The Color Purple, To Kill a Mockingbird, Catcher in the Rye – classics of American literature, and books some political and parent groups continually try to pull off library shelves. To draw attention to our freedom to read, a freedom that (surprisingly) some would challenge, the American Library Association and other groups have declared this Banned Books Week. You’ll find “banned book read-outs” going on at local bookstores.
What would be worse than banned books? How about works you didn’t even know were banned – works that never made it onto the shelves or screens or downloads in the first place, so you were not aware they were being censored.
That’s exactly what may be happening with all forms of creative content as digital delivery systems ramp up. Digital delivery, for those who still have difficulty understanding Twitter, is how books arrive on your Kindle or how movies are starting to show up at theatres. For movies, gone, soon, will be the days of celluloid and heavy film canisters. Not only will movies be digital, but they will be delivered to the theatres via satellite or high-speed internet connection: just like an e-book. They’ll just exist as data files on a cinema’s server.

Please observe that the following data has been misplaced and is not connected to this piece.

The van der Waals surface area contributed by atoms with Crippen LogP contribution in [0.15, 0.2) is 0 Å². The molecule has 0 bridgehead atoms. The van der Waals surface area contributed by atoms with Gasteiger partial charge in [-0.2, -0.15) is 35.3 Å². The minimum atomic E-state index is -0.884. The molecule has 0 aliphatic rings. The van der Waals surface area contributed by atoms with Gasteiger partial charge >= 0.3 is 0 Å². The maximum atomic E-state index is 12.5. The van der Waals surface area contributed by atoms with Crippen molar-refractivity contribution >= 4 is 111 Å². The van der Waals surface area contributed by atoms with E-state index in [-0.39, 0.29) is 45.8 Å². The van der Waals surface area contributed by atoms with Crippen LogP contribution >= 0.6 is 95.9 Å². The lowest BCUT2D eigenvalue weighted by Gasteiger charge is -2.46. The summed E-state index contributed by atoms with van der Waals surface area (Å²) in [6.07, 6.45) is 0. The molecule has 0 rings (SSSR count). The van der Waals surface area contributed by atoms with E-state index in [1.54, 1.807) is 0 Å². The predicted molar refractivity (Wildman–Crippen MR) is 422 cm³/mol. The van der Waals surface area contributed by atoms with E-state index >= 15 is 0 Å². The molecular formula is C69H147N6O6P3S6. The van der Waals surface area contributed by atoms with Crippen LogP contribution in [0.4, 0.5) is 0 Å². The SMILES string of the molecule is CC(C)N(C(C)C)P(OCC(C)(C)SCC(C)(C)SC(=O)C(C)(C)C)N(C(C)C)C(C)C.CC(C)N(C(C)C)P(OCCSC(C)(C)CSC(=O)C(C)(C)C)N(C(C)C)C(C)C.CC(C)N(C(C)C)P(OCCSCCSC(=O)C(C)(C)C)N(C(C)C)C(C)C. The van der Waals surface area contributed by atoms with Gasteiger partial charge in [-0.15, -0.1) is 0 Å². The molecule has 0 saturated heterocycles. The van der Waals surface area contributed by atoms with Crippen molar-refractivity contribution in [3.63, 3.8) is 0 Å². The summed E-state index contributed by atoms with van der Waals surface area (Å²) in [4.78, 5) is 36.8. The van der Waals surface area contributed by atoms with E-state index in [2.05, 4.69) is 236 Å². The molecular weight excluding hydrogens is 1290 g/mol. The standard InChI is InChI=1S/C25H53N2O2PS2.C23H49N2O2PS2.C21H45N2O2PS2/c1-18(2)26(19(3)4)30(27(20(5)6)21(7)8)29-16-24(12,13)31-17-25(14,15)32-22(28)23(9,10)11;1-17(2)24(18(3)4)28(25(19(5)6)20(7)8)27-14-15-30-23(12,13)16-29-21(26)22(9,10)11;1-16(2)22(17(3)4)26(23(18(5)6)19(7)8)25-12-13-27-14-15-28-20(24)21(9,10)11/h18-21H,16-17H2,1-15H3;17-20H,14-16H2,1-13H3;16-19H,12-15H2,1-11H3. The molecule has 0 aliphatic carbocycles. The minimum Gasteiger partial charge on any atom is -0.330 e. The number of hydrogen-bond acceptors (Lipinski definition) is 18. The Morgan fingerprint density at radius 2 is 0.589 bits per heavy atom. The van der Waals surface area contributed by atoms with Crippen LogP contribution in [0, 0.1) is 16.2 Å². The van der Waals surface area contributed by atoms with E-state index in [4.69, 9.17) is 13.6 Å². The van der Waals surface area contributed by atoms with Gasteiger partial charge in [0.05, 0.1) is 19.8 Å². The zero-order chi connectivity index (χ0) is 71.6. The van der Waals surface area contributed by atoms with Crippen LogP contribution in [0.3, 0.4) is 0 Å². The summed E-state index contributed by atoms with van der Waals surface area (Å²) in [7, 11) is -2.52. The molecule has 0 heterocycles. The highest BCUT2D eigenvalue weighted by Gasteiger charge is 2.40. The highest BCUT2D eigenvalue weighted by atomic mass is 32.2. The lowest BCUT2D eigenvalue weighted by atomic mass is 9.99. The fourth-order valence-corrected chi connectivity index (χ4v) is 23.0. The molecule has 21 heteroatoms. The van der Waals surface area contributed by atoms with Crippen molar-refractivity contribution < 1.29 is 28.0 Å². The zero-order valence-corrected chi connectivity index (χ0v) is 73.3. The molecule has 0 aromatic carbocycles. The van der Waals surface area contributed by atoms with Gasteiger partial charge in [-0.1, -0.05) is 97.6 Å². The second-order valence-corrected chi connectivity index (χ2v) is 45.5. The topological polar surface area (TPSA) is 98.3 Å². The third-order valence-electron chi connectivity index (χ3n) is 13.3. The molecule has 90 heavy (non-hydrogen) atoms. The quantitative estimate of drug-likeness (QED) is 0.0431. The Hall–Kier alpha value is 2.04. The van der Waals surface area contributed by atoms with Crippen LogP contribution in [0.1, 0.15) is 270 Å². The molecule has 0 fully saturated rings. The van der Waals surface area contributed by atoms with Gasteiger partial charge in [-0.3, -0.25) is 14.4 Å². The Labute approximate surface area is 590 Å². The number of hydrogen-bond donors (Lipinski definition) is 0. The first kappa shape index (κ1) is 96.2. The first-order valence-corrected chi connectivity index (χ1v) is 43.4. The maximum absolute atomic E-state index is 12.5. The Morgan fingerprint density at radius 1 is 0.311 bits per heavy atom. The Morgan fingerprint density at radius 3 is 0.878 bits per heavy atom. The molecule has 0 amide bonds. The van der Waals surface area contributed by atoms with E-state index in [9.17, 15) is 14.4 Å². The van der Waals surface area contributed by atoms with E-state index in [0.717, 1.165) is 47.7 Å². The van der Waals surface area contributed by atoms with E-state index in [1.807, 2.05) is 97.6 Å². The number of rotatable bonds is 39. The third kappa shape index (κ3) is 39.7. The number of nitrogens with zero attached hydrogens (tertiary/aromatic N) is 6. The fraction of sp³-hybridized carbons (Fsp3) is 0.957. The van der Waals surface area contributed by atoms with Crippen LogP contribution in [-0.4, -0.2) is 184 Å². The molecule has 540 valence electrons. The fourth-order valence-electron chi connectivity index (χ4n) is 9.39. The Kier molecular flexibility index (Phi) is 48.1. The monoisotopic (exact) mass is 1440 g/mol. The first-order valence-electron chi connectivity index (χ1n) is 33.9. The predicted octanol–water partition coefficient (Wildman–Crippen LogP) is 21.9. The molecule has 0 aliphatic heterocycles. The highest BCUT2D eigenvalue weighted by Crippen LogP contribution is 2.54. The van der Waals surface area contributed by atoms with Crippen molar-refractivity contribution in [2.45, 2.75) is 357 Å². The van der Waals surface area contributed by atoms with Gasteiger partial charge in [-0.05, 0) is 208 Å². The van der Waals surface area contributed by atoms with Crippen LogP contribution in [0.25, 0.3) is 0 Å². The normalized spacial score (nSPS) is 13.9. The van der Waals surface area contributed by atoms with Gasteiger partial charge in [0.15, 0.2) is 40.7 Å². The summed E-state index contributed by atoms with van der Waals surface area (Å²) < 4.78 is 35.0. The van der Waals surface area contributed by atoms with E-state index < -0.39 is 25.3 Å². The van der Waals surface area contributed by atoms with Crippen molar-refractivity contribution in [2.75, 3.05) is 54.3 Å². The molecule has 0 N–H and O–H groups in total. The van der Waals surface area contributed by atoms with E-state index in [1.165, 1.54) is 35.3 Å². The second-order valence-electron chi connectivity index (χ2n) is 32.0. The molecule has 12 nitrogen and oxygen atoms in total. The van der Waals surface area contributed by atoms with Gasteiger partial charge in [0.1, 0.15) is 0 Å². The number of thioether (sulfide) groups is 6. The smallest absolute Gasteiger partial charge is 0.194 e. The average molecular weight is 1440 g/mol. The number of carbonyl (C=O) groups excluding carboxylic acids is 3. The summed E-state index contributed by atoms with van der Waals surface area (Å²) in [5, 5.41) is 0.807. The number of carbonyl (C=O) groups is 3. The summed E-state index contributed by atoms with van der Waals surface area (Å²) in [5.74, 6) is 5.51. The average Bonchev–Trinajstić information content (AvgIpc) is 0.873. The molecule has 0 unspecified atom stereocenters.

Once movies are delivered this way, it will become easy to change them quickly, and to change their content for specific purposes. An R-rated movie in New York might have a PG version playing in Louisville. The abortion reference in a film in Los Angeles might not appear in the version shown in Tucson. The pro-Glenn Beck T-shirt worn by a main character on a Kansas City movie screen might be swapped out for a Rachel Maddow T-shirt in San Francisco.
The same could easily be true of the books we read electronically (publishers are already exploring custom editions), and the television shows we watch.
Soon it would no longer even be news that some content was being proactively censored. All of this would play into the narrowing of the American mind and the increasing polarization of our common attempts at dialogue. If you never come across new ideas that might challenge your thoughts, your thoughts will never change.
In Ray Bradbury’s classic novel, 451 degrees Fahrenheit was the temperature at which books burned. Soon, it may happen, easily, with little notice and at room temperature, with the click of a mouse.